Solicitor did kill baby sons, rules Court of Appeal

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The Independent Online

A solicitor serving life for the murder of her two baby sons had her appeal against conviction thrown out yesterday after three judges ruled that the evidence against her was "overwhelming".

A solicitor serving life for the murder of her two baby sons had her appeal against conviction thrown out yesterday after three judges ruled that the evidence against her was "overwhelming".

Sally Clark, 34, wept as the Court of Appeal in London was told there were no grounds for quashing the verdicts against her, despite a claim that statistics used by the prosecution at her trial misled the jury.

The high-flying lawyer was convicted last November of killing her 11-week-old son Christopher in December 1996 and her younger son, eight-week-old Harry, a year later.

Her husband, Stephen Clark, attacked the finding as "wrong" and made an emotional vow to fight for his wife's release. She mouthed the words "I love you" to him from the dock as the appeal decision was delivered to a packed court.

Standing outside the court, Mr Clark, 34, also a corporate lawyer, said: "For 72 days and as many dark nights, Sally and I have been waiting. Now, three judges, eminent, respected, with intellect beyond ours, decree that Sally did murder her sons. She did not. They are wrong."

Mrs Clark, of Wilmslow, Cheshire, has always insisted that her children died in a rare tragedy as a result of so-called cot death or Sudden Infant Death Syndrome (Sids).

Prosecutors alleged instead that the mother, who was suffering from depression during the period in which she killed her sons, either smothered or shook the children to death.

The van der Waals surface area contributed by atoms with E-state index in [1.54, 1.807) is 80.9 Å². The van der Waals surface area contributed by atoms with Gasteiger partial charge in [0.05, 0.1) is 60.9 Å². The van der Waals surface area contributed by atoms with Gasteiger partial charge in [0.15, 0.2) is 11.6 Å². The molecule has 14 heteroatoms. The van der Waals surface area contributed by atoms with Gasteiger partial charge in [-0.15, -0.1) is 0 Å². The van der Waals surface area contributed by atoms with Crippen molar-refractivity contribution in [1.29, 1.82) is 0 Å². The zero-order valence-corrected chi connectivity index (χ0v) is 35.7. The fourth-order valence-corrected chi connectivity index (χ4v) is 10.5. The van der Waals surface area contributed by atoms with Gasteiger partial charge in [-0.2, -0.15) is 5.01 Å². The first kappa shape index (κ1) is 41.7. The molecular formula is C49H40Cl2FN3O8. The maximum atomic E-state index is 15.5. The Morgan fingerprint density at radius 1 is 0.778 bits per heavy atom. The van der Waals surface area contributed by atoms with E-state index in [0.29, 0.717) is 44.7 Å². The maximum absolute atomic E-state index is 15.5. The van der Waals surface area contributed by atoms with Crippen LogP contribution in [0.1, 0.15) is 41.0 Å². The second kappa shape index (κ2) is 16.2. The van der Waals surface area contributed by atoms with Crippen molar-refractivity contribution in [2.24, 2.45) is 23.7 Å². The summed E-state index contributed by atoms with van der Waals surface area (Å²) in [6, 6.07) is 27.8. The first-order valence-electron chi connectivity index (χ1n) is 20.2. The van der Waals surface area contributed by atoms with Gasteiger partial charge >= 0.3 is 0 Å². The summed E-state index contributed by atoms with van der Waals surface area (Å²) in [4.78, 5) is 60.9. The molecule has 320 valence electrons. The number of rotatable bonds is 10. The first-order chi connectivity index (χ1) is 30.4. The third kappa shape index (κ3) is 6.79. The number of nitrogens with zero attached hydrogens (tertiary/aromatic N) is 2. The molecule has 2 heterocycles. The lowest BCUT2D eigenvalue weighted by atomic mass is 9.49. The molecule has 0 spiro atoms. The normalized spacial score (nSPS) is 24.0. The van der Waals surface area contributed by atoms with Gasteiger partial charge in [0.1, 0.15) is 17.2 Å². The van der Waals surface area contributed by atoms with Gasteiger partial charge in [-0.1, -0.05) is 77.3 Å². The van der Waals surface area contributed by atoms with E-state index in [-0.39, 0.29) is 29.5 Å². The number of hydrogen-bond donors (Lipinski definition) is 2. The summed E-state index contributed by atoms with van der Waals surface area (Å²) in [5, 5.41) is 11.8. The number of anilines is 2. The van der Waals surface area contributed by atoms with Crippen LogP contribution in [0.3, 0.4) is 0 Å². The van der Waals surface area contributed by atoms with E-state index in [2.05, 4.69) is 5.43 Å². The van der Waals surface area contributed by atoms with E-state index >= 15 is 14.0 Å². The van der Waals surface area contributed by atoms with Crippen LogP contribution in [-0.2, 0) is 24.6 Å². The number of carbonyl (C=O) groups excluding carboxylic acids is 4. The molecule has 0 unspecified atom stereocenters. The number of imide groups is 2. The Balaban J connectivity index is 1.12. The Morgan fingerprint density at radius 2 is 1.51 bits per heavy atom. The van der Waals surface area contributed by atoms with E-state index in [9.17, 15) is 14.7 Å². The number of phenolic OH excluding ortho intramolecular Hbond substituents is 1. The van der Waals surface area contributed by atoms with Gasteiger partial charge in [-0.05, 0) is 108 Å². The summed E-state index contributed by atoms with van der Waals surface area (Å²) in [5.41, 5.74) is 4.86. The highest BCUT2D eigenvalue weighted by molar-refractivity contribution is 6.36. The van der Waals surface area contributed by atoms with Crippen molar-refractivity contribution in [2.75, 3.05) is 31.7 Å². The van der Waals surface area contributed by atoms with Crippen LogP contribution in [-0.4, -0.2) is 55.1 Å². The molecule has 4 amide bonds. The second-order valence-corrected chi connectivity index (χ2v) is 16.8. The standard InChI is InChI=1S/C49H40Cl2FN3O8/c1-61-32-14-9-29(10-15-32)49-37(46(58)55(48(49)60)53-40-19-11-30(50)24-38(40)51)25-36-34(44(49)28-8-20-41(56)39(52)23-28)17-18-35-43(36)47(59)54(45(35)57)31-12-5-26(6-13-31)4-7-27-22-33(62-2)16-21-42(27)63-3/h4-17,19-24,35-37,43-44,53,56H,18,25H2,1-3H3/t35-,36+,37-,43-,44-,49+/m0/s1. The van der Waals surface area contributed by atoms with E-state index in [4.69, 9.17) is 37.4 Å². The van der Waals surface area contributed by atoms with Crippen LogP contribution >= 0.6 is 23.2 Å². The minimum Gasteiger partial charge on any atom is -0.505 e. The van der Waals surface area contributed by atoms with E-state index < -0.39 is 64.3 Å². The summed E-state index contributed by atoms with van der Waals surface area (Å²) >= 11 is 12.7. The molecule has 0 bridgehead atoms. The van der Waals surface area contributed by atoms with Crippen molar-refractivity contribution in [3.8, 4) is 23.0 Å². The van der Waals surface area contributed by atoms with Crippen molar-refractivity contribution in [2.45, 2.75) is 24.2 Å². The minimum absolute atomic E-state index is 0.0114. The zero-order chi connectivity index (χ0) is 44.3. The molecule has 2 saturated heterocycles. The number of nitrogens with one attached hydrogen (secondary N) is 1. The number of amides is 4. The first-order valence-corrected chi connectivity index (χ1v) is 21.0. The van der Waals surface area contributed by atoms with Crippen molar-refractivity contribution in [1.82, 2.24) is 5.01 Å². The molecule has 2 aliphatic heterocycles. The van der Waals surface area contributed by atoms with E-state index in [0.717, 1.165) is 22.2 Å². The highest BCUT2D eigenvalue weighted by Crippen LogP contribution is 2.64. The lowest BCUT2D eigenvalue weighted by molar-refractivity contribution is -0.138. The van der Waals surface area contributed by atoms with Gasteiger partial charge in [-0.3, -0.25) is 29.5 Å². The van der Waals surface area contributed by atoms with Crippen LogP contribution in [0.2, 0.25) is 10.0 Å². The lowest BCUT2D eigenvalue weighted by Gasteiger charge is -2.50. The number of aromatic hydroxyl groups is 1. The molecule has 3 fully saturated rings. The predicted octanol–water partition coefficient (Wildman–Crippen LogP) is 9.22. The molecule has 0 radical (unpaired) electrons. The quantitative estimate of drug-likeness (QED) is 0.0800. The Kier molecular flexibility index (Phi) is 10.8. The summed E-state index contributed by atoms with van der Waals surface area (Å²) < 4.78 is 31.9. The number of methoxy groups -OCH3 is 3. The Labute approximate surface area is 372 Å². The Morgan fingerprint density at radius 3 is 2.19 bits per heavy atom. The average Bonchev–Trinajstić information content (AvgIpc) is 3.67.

Lawyers for Mrs Clark put forward five grounds for overturning her conviction at a hearing in July this year.

Central to the appeal was a claim that evidence given by a key prosecution medical witness, Sir Roy Meadow, was incorrect. Sir Roy put the chances of two children from the same family dying of Sids at 73 million to one.

However, Mrs Clark's legal team claimed that the true figure was closer to one in 8,500, producing evidence from the Foundation for the Study of Infant Deaths that a double cot death happens in Britain once every 18 months.

In an 82-page written judgment, Lord Justice Henry, chairman of the appeal panel, said the trial judge should have dismissed the 73-million-to-one figure as a "distraction" and not directed the jury to consider the prosecution statistics.

But the Court of Appeal judge said the point was of "minimal significance", adding that the combined weight of medical and circumstantial evidence against Mrs Clark made her conviction safe.

He wrote: "We consider that there was an overwhelming case against the appellant at trial. If there had been no error in relation to statistics at the trial, we are satisfied that the jury would still have convicted on each count."

Mrs Clark, daughter of a police superintendent, had either been alone with her sons or her husband had been about to go away on business at the time of the killings, the court was told.

Also of significance was the fact that Christopher and Harry were both of the same approximate age, were found dead at almost exactly the same time (9.30pm) and had both showed signs of previous physical abuse.

The judges also criticised Mr Clark for giving "untrue evidence" at the trial about the time he returned home on the night of Harry's death. He had initially claimed he was home two and a half hours earlier.

But the solicitor, whose third son with his wife was recently returned after a period in care, emerged from the Royal Courts of Justice defiant. He said: "I take heart for, though the years may drip slowly by, sense has a way of seeping, even through these walls ... Sally will be released."